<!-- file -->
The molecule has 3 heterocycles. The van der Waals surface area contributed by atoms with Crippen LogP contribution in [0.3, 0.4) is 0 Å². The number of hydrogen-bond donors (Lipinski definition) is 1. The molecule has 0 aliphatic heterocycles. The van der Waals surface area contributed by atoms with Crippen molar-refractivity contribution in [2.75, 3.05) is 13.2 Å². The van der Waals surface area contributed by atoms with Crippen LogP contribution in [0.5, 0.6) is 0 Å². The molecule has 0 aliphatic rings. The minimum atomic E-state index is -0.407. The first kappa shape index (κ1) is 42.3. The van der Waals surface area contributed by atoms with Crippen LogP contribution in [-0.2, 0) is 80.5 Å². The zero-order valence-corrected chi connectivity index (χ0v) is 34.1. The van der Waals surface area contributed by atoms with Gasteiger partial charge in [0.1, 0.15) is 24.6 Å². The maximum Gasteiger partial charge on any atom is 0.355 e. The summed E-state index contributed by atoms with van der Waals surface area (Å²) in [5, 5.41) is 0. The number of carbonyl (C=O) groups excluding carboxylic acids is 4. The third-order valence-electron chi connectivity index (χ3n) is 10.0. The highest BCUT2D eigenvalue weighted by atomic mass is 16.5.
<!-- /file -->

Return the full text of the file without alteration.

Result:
The molecule has 3 heterocycles. The van der Waals surface area contributed by atoms with Crippen LogP contribution in [0.3, 0.4) is 0 Å². The number of hydrogen-bond donors (Lipinski definition) is 1. The molecule has 0 aliphatic heterocycles. The van der Waals surface area contributed by atoms with Crippen molar-refractivity contribution in [2.75, 3.05) is 13.2 Å². The van der Waals surface area contributed by atoms with Crippen LogP contribution in [0.5, 0.6) is 0 Å². The molecule has 0 aliphatic rings. The minimum atomic E-state index is -0.407. The first kappa shape index (κ1) is 42.3. The van der Waals surface area contributed by atoms with Crippen LogP contribution in [-0.2, 0) is 80.5 Å². The zero-order valence-corrected chi connectivity index (χ0v) is 34.1. The van der Waals surface area contributed by atoms with Gasteiger partial charge in [0.1, 0.15) is 24.6 Å². The maximum Gasteiger partial charge on any atom is 0.355 e. The summed E-state index contributed by atoms with van der Waals surface area (Å²) in [5, 5.41) is 0. The number of carbonyl (C=O) groups excluding carboxylic acids is 4. The third-order valence-electron chi connectivity index (χ3n) is 10.0. The highest BCUT2D eigenvalue weighted by atomic mass is 16.5.